Nancy’s Silver Café. Silver City, New Mexico.
There aren’t a lot of choices in this weird little place (Vicki’s is out of business, and 1zero6 isn’t open for lunch). We stumbled upon Nancy’s because it was the first place we saw open. The service was prompt, but a strange and a little mean even; a lot of grunting and throwing plates down. We both had a combination plate of enchiladas, a taco, and the best chile relleno I have ever had. This is really just a hole in the wall place, but they serve excellent traditional mexican food. A highlight was introducing her to the sopaipilla, which She had never heard of and I ate tons of as a child. I used to love these little honey-filled fried pastries, and they are still tasty, I just try to eat a little healthier these days. As we were walking away I said to Her, “I don’t think they liked us very much.” A couple of days later when we got home, I read some reviews of Nancy’s that said the staff is “racist” and “gringos not welcome.” I really don’t think it was a race thing, there were plenty of white locals chatting and laughing it up with the staff. I think maybe Nancy’s dislikes tourists. I don’t know, but the food was good and I have enough friends.
Kazimierz. Scottsdale, Arizona.
She writes about it in depth here. This place has the craziest wine list I’ve ever seen. 3200 wines! Perusing the list is like trying to read Homer in the dark, but, you know, fun. Aside from the wine, Margo Reed was the highlight here. What a singing voice on a little woman with a somewhat froggy speaking voice. My favorite is when she talks to the audience she ends with “Okie Dokie? (beat) Okie Dokie Fine.” We had a really nice night here.
Amapola Café. Blythe, California.
Our final stop before we get home. Amapola is situated in front of a dilapidated motel on the main street in Blythe. The sign out front reads “Since 1950.” Wow. She had another sort of combo plate and I had a chimichanga, both paired with Diet Cokes. I am so tired of writing this very long post that I will cut to the chase: the food ain’t bad and it’s a nice stop between Phoenix and LA.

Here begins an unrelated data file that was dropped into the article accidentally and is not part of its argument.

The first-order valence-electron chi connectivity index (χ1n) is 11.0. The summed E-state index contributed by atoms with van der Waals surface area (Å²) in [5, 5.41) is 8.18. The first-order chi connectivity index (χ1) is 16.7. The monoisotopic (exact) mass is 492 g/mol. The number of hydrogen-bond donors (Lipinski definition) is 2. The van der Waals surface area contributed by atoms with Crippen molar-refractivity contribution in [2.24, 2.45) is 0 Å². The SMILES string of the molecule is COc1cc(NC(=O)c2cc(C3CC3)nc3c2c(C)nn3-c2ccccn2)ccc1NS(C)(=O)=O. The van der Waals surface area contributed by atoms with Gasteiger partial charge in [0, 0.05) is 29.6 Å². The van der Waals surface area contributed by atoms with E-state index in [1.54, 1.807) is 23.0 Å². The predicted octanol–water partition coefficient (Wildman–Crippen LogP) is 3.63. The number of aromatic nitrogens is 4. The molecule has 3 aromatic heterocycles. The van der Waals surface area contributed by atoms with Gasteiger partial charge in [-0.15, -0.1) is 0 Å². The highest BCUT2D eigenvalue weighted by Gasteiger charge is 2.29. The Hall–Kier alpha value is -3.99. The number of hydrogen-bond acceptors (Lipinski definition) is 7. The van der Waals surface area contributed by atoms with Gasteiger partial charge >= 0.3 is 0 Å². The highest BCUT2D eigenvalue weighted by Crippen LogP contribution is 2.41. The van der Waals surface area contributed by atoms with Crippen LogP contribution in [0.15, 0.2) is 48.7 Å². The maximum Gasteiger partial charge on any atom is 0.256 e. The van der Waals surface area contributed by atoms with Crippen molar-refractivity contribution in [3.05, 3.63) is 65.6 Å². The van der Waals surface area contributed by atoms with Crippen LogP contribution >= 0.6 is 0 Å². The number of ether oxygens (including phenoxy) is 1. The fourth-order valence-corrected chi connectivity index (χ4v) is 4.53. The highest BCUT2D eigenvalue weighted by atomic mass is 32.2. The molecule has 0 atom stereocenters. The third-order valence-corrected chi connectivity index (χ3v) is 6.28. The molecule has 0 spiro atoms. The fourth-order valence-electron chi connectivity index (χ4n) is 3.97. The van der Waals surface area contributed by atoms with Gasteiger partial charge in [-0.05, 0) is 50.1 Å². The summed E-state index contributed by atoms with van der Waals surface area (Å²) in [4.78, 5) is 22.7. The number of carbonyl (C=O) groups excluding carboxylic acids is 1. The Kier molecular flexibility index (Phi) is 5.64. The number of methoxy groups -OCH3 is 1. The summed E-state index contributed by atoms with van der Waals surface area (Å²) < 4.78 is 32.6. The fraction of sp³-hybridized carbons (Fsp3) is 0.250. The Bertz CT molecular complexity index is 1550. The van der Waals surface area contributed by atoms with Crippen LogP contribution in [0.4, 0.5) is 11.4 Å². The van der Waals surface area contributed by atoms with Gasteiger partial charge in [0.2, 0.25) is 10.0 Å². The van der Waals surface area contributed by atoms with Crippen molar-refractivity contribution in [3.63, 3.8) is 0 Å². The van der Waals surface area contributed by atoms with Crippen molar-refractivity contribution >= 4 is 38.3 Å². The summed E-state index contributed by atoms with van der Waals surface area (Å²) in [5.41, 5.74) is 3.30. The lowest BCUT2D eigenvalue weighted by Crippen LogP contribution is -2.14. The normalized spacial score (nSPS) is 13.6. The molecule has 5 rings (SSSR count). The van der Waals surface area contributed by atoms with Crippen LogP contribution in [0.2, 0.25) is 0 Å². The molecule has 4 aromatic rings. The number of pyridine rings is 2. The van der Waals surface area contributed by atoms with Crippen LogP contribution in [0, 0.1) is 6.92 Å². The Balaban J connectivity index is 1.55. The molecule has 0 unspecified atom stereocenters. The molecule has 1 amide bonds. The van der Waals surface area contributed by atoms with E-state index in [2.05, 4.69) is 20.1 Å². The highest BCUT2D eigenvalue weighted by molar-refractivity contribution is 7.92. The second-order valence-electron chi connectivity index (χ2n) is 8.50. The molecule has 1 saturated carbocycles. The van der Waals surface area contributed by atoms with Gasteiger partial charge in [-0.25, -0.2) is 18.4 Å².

And the winner is….. Uchi. Hands down, the place we both enjoyed the most. Amazing Sushi, great service. If you are in Austin don’t miss it. Oh, and sorry about trying to steal the menu, it won’t happen again. I really hope I’m not banned.
The only bad thing about our stay in Santa Fe (the second night of our road trip) was the Cherry Vodka Lemonade She had at a sports bar.
After our disappointing experience at Gruet, we decided to drive north to Santa Fe for the night. Looking through the guide book we came across an inexpensive but recommended motel on a “seedy stretch” three minutes from downtown that was conveniently located across from the town’s only strip club: Cheeks. Gotta love that name.
We were immediately charmed by Silver Saddle Motel’s Western kitsch and super friendly manager. No need to be put off by the supposedly “seedy” stretch. This place is close to downtown, comfortable, and, umm, $40 a night. Seriously. We were given #8, the Billy the Kid room, as commemorated by a plaque and a picture of Emilo Estevez above the bed.
We ventured into the quaint downtown that looked just how the Holidays should: all sparkles and snow and full of good cheer. It was super cold and the air was thin. We huffed and puffed and shivered and then stopped at the Catamount Bar before dinner (cherry vodka is terrible, Maker’s Mark is not).
The restaurant we had Yelp’d opened at 5:30 and we got there as soon as the doors opened–along with forty other people. We knew nothing about the place other than the 95 positive reviews and the James Beard Award hanging in the window. Café Pasqual’s was awesome. We got the last two seats available at the communal table next to a blowhard and his hippy wife from Georgia and a large (aka big boned) blue blood family from Houston.
At some point He and the blowhard struck up a conversation and it was revealed that the blowhard is an architect. I said “me too”, and then the big boned wife from Houston said “me too”. And then the blowhards wife says that she too has a degree in architecture. Weird. 4 of the 6 adults from different places in the US at a communal table in Santa Fe, NM have degrees in architecture. But, like most architects, they were all kind of annoying–especially the blowhard (the downside of the communal table).
We scooted our chairs closer to each other and ordered and ate a fantastic meal. All produce and meats are organic and with a Southwestern flavor. Deciding we had maybe been a bit harsh on the Gruet people we decided to try a bottle of Chardonnay. It was both creamy and crisp and matched well with Her spicy Chicken Mole Enchiladas and His Plato Supremo (Chile Relleno and Chicken Mole Enchilada, and a Taco Barbacoa, and Fresh Corn Torte with Cilantro Rice).
We skipped dessert and had a glass of Côte de Perrin “Nature” Côte de Rhône 2007 instead.
It was still early, but we were tuckered out. We decided to head back to the Emilio Estevez as Billy the Kid room and rest for a bit and then hit the town’s one punk bar and Cheeks, of course. It was very cold by now, so we cuddled up in the bed with the heat on and the next thing we knew it was 9AM.
We really want to go back to Santa Fe, so much so that we are re-thinking our route home. Maybe another stop in Santa Fe after Marfa. See you at the Silver Saddle.